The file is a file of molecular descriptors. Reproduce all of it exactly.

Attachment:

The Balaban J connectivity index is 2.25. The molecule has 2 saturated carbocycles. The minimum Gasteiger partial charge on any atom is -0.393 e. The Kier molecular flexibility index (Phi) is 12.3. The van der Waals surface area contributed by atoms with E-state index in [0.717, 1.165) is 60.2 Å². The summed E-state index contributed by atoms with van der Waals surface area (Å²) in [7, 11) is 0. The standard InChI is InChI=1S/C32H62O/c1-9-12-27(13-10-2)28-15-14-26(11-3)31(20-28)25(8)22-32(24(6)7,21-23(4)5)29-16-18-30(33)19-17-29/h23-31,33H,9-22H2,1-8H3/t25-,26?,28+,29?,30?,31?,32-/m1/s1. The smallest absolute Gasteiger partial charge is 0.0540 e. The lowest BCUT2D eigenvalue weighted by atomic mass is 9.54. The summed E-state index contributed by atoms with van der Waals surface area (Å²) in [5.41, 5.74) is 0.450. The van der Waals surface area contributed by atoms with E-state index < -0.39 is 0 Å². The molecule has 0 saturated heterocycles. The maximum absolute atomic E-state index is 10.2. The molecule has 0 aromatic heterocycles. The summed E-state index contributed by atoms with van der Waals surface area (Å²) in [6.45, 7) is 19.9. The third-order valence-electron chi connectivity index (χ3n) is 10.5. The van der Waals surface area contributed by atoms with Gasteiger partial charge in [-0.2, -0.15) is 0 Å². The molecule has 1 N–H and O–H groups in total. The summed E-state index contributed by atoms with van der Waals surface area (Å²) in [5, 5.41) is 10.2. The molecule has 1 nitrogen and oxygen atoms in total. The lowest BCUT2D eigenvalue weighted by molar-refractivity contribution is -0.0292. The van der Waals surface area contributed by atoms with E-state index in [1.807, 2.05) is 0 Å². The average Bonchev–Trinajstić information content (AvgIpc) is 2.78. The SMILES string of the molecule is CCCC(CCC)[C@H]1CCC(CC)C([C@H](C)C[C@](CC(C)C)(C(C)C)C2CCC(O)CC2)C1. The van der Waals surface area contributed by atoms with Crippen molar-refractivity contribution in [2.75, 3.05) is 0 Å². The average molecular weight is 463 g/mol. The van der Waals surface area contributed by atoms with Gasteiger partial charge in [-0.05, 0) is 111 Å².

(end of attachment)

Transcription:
The Balaban J connectivity index is 2.25. The molecule has 2 saturated carbocycles. The minimum Gasteiger partial charge on any atom is -0.393 e. The Kier molecular flexibility index (Phi) is 12.3. The van der Waals surface area contributed by atoms with E-state index in [0.717, 1.165) is 60.2 Å². The summed E-state index contributed by atoms with van der Waals surface area (Å²) in [7, 11) is 0. The standard InChI is InChI=1S/C32H62O/c1-9-12-27(13-10-2)28-15-14-26(11-3)31(20-28)25(8)22-32(24(6)7,21-23(4)5)29-16-18-30(33)19-17-29/h23-31,33H,9-22H2,1-8H3/t25-,26?,28+,29?,30?,31?,32-/m1/s1. The smallest absolute Gasteiger partial charge is 0.0540 e. The lowest BCUT2D eigenvalue weighted by atomic mass is 9.54. The summed E-state index contributed by atoms with van der Waals surface area (Å²) in [5.41, 5.74) is 0.450. The van der Waals surface area contributed by atoms with E-state index < -0.39 is 0 Å². The molecule has 0 saturated heterocycles. The maximum absolute atomic E-state index is 10.2. The molecule has 0 aromatic heterocycles. The summed E-state index contributed by atoms with van der Waals surface area (Å²) in [6.45, 7) is 19.9. The third-order valence-electron chi connectivity index (χ3n) is 10.5. The van der Waals surface area contributed by atoms with Gasteiger partial charge in [-0.2, -0.15) is 0 Å². The molecule has 1 N–H and O–H groups in total. The summed E-state index contributed by atoms with van der Waals surface area (Å²) in [5, 5.41) is 10.2. The molecule has 1 nitrogen and oxygen atoms in total. The lowest BCUT2D eigenvalue weighted by molar-refractivity contribution is -0.0292. The van der Waals surface area contributed by atoms with E-state index in [1.807, 2.05) is 0 Å². The average Bonchev–Trinajstić information content (AvgIpc) is 2.78. The SMILES string of the molecule is CCCC(CCC)[C@H]1CCC(CC)C([C@H](C)C[C@](CC(C)C)(C(C)C)C2CCC(O)CC2)C1. The van der Waals surface area contributed by atoms with Crippen molar-refractivity contribution in [2.75, 3.05) is 0 Å². The average molecular weight is 463 g/mol. The van der Waals surface area contributed by atoms with Gasteiger partial charge in [-0.05, 0) is 111 Å².